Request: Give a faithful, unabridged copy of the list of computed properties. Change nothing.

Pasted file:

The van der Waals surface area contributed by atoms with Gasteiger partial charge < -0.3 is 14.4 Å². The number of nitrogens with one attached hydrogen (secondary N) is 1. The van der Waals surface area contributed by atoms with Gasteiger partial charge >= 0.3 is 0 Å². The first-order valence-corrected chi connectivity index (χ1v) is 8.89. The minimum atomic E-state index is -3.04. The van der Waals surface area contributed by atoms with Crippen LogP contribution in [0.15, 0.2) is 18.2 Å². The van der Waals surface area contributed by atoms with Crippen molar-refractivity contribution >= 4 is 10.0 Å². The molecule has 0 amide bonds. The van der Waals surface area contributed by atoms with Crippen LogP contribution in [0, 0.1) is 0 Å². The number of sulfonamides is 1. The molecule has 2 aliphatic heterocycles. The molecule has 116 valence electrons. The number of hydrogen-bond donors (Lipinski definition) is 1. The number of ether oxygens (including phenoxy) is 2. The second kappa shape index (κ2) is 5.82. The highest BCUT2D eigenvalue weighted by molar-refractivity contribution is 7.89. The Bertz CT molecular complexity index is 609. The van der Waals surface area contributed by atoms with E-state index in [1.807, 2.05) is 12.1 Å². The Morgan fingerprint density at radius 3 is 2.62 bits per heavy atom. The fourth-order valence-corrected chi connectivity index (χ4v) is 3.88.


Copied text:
The van der Waals surface area contributed by atoms with Gasteiger partial charge < -0.3 is 14.4 Å². The number of nitrogens with one attached hydrogen (secondary N) is 1. The van der Waals surface area contributed by atoms with Gasteiger partial charge >= 0.3 is 0 Å². The first-order valence-corrected chi connectivity index (χ1v) is 8.89. The minimum atomic E-state index is -3.04. The van der Waals surface area contributed by atoms with Crippen LogP contribution in [0.15, 0.2) is 18.2 Å². The van der Waals surface area contributed by atoms with Crippen molar-refractivity contribution >= 4 is 10.0 Å². The molecule has 0 amide bonds. The van der Waals surface area contributed by atoms with Crippen LogP contribution in [0, 0.1) is 0 Å². The number of sulfonamides is 1. The molecule has 2 aliphatic heterocycles. The molecule has 116 valence electrons. The number of hydrogen-bond donors (Lipinski definition) is 1. The number of ether oxygens (including phenoxy) is 2. The second kappa shape index (κ2) is 5.82. The highest BCUT2D eigenvalue weighted by molar-refractivity contribution is 7.89. The Bertz CT molecular complexity index is 609. The van der Waals surface area contributed by atoms with E-state index in [1.807, 2.05) is 12.1 Å². The Morgan fingerprint density at radius 3 is 2.62 bits per heavy atom. The fourth-order valence-corrected chi connectivity index (χ4v) is 3.88.